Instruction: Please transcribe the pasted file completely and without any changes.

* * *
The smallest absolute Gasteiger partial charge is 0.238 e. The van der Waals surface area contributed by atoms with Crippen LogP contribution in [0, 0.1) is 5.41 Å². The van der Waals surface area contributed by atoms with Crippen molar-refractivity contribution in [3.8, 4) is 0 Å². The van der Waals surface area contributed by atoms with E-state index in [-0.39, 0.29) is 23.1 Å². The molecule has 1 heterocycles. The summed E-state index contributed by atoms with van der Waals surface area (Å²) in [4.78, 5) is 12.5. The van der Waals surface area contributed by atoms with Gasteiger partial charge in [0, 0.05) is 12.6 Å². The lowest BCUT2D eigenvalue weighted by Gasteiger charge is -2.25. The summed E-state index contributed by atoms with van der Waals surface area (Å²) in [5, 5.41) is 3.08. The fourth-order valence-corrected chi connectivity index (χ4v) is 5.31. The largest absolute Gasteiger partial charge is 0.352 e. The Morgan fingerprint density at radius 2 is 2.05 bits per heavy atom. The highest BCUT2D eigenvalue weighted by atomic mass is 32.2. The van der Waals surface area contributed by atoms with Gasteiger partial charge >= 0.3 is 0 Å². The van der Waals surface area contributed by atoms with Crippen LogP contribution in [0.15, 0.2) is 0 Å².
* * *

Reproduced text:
The smallest absolute Gasteiger partial charge is 0.238 e. The van der Waals surface area contributed by atoms with Crippen LogP contribution in [0, 0.1) is 5.41 Å². The van der Waals surface area contributed by atoms with Crippen molar-refractivity contribution in [3.8, 4) is 0 Å². The van der Waals surface area contributed by atoms with E-state index in [-0.39, 0.29) is 23.1 Å². The molecule has 1 heterocycles. The summed E-state index contributed by atoms with van der Waals surface area (Å²) in [4.78, 5) is 12.5. The van der Waals surface area contributed by atoms with Gasteiger partial charge in [0, 0.05) is 12.6 Å². The lowest BCUT2D eigenvalue weighted by Gasteiger charge is -2.25. The summed E-state index contributed by atoms with van der Waals surface area (Å²) in [5, 5.41) is 3.08. The fourth-order valence-corrected chi connectivity index (χ4v) is 5.31. The largest absolute Gasteiger partial charge is 0.352 e. The Morgan fingerprint density at radius 2 is 2.05 bits per heavy atom. The highest BCUT2D eigenvalue weighted by atomic mass is 32.2. The van der Waals surface area contributed by atoms with Gasteiger partial charge >= 0.3 is 0 Å². The van der Waals surface area contributed by atoms with Crippen LogP contribution in [0.15, 0.2) is 0 Å².